Robo-pets bring life to Manitoba nursing home

Seniors living in a rural personal care home in Manitoba have some new friends — robo-pets and the battery-powered animals are turning out to be therapeutic.

Tears after normally-quiet patient living Alzheimer's disease starts talking

Irene Weidner, 91, interacts with a robo-cat at the Ashern Personal Care Home. The addition of robo pets to the rural Manitoba nursing home is bringing smiles to its residents. (John Einarson/CBC)

For the last year, staff at a rural Manitoba nursing home have been trying to make their 20 residents happier. Sometimes they play music, other times they try giving out coffee or a treat, but nothing has seemed to work — until the addition of some furry robotic pets.

"It's fascinating to see their eyes open up, to see how happy they are when they saw this pet," said Marco Buenafe, a clinical team manager at the Ashern Personal Care Home.

"Because most of these residents are like, farmers, they know they like animals … It changes their mood tremendously."
Robo-pets and battery powered animals are proving to be therapeutic. 1:06

The robotic companion pets resemble real cats and dogs, have fake fur and motion sensors. Two of them came from "Wool N Needles," the town's knitting group. For years, its members have been raising money for different causes.

'Everybody has tears in their eyes'

June Price is a member of the knitting group. She saw the robot pets on TV with seniors and called the rest of her group to see what they thought about buying a couple of them. 

"I said let's get on the internet there … and we found them and we decided 'hey we need a cat and a dog,'" Price, 84, explained.
June Price saw robot pets while watching TV and called the rest of her knitting group to see if they could get them for the personal care home in Ashern. (John Einarson/CBC)

She gets emotional talking about the moment the pets were delivered and put in front of the residents for the first time.

"Everybody had tears in their eyes," Price said, talking about a patient living with Alzheimer's disease who hasn't spoken much in the last few years — that changed with the pets arrived.
Marco Buenafe, a clinical team manager, has noticed an improvement in residents since the addition of the robo pets. (John Einarson/CBC)

"She just kept looking at that cat and then you could see the smile coming on her face and then she started talking about her mother and father and the farm and all of us were standing there, we're standing there crying."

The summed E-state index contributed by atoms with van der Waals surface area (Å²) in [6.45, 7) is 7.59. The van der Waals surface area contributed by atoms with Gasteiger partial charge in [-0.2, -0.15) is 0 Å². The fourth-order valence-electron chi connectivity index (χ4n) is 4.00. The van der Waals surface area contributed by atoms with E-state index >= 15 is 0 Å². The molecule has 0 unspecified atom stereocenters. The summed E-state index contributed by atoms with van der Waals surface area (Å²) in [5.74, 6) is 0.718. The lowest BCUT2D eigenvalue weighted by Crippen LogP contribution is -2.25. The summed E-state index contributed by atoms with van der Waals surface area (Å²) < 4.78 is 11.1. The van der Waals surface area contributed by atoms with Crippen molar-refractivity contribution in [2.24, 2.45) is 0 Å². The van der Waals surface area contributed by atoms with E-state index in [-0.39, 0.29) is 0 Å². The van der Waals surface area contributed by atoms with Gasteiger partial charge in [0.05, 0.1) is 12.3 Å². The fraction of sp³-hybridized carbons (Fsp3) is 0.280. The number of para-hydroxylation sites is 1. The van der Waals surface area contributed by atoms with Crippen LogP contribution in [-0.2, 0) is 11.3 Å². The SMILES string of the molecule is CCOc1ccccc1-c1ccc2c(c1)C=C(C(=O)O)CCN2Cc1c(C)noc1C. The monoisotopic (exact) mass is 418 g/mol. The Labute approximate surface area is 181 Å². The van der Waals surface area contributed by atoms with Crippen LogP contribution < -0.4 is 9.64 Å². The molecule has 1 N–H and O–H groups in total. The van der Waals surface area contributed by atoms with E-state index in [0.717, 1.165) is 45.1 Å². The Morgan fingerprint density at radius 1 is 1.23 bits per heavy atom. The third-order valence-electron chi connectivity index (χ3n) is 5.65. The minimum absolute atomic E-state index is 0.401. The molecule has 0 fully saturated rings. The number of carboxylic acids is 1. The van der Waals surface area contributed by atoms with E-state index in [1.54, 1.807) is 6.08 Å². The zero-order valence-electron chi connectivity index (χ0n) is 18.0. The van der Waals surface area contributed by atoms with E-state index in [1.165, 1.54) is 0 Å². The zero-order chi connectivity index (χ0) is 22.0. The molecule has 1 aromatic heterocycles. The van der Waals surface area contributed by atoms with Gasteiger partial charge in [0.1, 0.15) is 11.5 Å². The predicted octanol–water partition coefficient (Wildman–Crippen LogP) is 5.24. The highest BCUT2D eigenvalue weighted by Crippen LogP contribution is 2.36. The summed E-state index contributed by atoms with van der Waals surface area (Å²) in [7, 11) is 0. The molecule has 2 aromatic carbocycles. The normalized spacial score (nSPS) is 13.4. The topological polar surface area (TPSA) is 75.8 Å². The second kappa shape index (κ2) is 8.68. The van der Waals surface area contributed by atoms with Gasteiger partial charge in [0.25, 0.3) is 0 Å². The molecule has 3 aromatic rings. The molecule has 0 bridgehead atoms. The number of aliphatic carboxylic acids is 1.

After Wool N Needles' initial donation, a community member and a resident's spouse bought two more robo-pets for the care home. 

'My little darling': Resident

Irene Weidner is one of the residents who now spends time with the robo-pets when they come out for an hour on Tuesday mornings.

"It's my little darling," she said, before going on to talk about life on her farm, cows and her love for animals.

"It's nice having her, I enjoy it."

Darlene Hargot has worked at the personal care home for the last 15 years and said the robo-pets from Hasbro are already proving to be therapeutic.

She points to a resident who was having a bad day that staff couldn't seem to make better.
The pets come out once a week for an hour and are used at times when a resident is feeling down. (John Einarson/CBC)

"We tried everything with her … I brought out the dog, and within two minutes of the dog barking and everything, her face just warmed up," Hargot said.

"She was smiling, she was talking to the dog for an hour. We couldn't take [him] away from her."

The future for retirement homes?

Could robots be the future for retirement homes? Toronto scientist Frank Rudzicz certainly thinks so.

The assistant professor at the University of Toronto led a research team that developed a robot boy. He interacted with residents at a seniors home in Toronto for a pilot project.
Frank Rudzicz thinks there will be more robotic pets and people used in retirement homes in the years to come. He's pictured here with Ludwig the robot. (CBC)

Rudzicz said, with a shortage of caregivers and an aging population, expect to see more robots used in health care.

"The trick is going to be what kind of interaction are we going to have with them," Rudzicz said.

In an email, Hasbro said it's sold thousands of the companion pets in Canada but couldn't say how many of those have gone to personal care homes because the products are sold through distributors.

'When do they go to the bathroom?'

Goldie the dog is louder than the robo-cats at the nursing home and makes noise when motion is detected. (John Einarson/CBC)
Hargot said she's had to explain to the residents the robo-pets are not real animals.

"They want to feed the animals and we explain that they can't be fed," she said with a laugh. "When do they go to the bathroom? and it's like they don't go to the bathroom, so it's nice to have that sense of humour."

Hargot said the animatronic animals are part of the personal care home family now.

Price said Wool N Needles' donation has proven worthwhile and hopes the robo-pets are still there when she's ready to move into the personal care home in Ashern.

"I can't see moving away, so I hope one of them is in good shape when I get here, dog preferably."

Robo cats and a dog have been bringing smiles to people who live at the Ashern Personal Care Home. 2:40

About the Author

Austin Grabish

Reporter

​Austin Grabish is a reporter for CBC News in Winnipeg​ where he files for TV, web and radio. ​​Born and raised in Manitoba, Austin has had an itch for news since he was young. He landed his first byline when he was just 18. Before joining CBC, he reported for several outlets with work running across the country.​ Email: austin.grabish@cbc.ca